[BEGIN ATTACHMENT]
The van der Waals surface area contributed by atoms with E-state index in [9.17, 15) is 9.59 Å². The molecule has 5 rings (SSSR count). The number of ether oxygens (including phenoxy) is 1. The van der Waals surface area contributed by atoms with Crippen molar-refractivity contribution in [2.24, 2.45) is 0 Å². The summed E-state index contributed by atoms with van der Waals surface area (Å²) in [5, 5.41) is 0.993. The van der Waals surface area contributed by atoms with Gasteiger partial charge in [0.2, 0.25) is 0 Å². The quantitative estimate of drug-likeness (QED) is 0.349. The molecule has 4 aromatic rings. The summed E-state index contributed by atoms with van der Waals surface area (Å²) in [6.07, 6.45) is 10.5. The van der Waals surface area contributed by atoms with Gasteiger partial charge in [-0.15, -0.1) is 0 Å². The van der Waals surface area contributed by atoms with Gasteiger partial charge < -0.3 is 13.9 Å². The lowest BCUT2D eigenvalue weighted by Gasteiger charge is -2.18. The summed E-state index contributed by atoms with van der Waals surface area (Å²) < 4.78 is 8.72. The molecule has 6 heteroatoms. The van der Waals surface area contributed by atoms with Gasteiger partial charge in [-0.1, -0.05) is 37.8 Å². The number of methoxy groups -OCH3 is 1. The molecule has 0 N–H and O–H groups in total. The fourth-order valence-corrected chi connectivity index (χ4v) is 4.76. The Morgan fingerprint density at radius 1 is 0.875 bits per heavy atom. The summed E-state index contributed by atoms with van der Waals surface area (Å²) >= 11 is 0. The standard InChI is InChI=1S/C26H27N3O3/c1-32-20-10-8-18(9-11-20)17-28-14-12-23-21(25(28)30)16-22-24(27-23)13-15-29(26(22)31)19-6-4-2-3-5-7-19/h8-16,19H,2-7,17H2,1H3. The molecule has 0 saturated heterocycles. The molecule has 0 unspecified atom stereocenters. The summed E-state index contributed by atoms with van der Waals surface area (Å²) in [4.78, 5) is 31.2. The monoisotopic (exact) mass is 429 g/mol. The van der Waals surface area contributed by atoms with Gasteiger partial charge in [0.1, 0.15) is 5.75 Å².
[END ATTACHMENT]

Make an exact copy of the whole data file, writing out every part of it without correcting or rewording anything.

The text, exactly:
The van der Waals surface area contributed by atoms with E-state index in [9.17, 15) is 9.59 Å². The molecule has 5 rings (SSSR count). The number of ether oxygens (including phenoxy) is 1. The van der Waals surface area contributed by atoms with Crippen molar-refractivity contribution in [2.24, 2.45) is 0 Å². The summed E-state index contributed by atoms with van der Waals surface area (Å²) in [5, 5.41) is 0.993. The van der Waals surface area contributed by atoms with Gasteiger partial charge in [0.2, 0.25) is 0 Å². The quantitative estimate of drug-likeness (QED) is 0.349. The molecule has 4 aromatic rings. The summed E-state index contributed by atoms with van der Waals surface area (Å²) in [6.07, 6.45) is 10.5. The van der Waals surface area contributed by atoms with Gasteiger partial charge in [-0.15, -0.1) is 0 Å². The van der Waals surface area contributed by atoms with Gasteiger partial charge < -0.3 is 13.9 Å². The lowest BCUT2D eigenvalue weighted by Gasteiger charge is -2.18. The summed E-state index contributed by atoms with van der Waals surface area (Å²) < 4.78 is 8.72. The molecule has 6 heteroatoms. The van der Waals surface area contributed by atoms with Gasteiger partial charge in [-0.1, -0.05) is 37.8 Å². The number of methoxy groups -OCH3 is 1. The molecule has 0 N–H and O–H groups in total. The fourth-order valence-corrected chi connectivity index (χ4v) is 4.76. The Morgan fingerprint density at radius 1 is 0.875 bits per heavy atom. The summed E-state index contributed by atoms with van der Waals surface area (Å²) >= 11 is 0. The standard InChI is InChI=1S/C26H27N3O3/c1-32-20-10-8-18(9-11-20)17-28-14-12-23-21(25(28)30)16-22-24(27-23)13-15-29(26(22)31)19-6-4-2-3-5-7-19/h8-16,19H,2-7,17H2,1H3. The molecule has 0 saturated heterocycles. The molecule has 0 unspecified atom stereocenters. The summed E-state index contributed by atoms with van der Waals surface area (Å²) in [4.78, 5) is 31.2. The monoisotopic (exact) mass is 429 g/mol. The van der Waals surface area contributed by atoms with Gasteiger partial charge in [0.1, 0.15) is 5.75 Å².